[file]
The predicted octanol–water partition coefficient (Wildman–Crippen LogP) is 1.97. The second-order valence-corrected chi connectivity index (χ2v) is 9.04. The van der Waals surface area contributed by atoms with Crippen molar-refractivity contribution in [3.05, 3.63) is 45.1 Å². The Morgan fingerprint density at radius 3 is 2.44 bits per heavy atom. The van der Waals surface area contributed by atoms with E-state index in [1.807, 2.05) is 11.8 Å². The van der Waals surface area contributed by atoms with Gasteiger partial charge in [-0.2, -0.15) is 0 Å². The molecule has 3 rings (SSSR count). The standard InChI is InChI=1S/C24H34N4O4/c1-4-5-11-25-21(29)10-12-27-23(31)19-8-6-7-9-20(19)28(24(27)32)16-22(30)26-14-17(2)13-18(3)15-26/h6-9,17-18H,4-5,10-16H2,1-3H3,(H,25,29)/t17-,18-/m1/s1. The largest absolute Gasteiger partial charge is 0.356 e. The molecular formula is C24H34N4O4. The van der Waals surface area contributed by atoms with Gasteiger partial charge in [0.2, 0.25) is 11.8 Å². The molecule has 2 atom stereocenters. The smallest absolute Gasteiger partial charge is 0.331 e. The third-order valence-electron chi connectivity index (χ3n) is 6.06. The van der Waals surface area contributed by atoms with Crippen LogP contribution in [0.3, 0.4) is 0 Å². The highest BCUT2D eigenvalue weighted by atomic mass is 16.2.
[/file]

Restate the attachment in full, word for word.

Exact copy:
The predicted octanol–water partition coefficient (Wildman–Crippen LogP) is 1.97. The second-order valence-corrected chi connectivity index (χ2v) is 9.04. The van der Waals surface area contributed by atoms with Crippen molar-refractivity contribution in [3.05, 3.63) is 45.1 Å². The Morgan fingerprint density at radius 3 is 2.44 bits per heavy atom. The van der Waals surface area contributed by atoms with E-state index in [1.807, 2.05) is 11.8 Å². The van der Waals surface area contributed by atoms with Gasteiger partial charge in [-0.2, -0.15) is 0 Å². The molecule has 3 rings (SSSR count). The standard InChI is InChI=1S/C24H34N4O4/c1-4-5-11-25-21(29)10-12-27-23(31)19-8-6-7-9-20(19)28(24(27)32)16-22(30)26-14-17(2)13-18(3)15-26/h6-9,17-18H,4-5,10-16H2,1-3H3,(H,25,29)/t17-,18-/m1/s1. The largest absolute Gasteiger partial charge is 0.356 e. The molecular formula is C24H34N4O4. The van der Waals surface area contributed by atoms with Gasteiger partial charge in [0.2, 0.25) is 11.8 Å². The molecule has 2 atom stereocenters. The smallest absolute Gasteiger partial charge is 0.331 e. The third-order valence-electron chi connectivity index (χ3n) is 6.06. The van der Waals surface area contributed by atoms with Crippen LogP contribution in [0.3, 0.4) is 0 Å². The highest BCUT2D eigenvalue weighted by atomic mass is 16.2.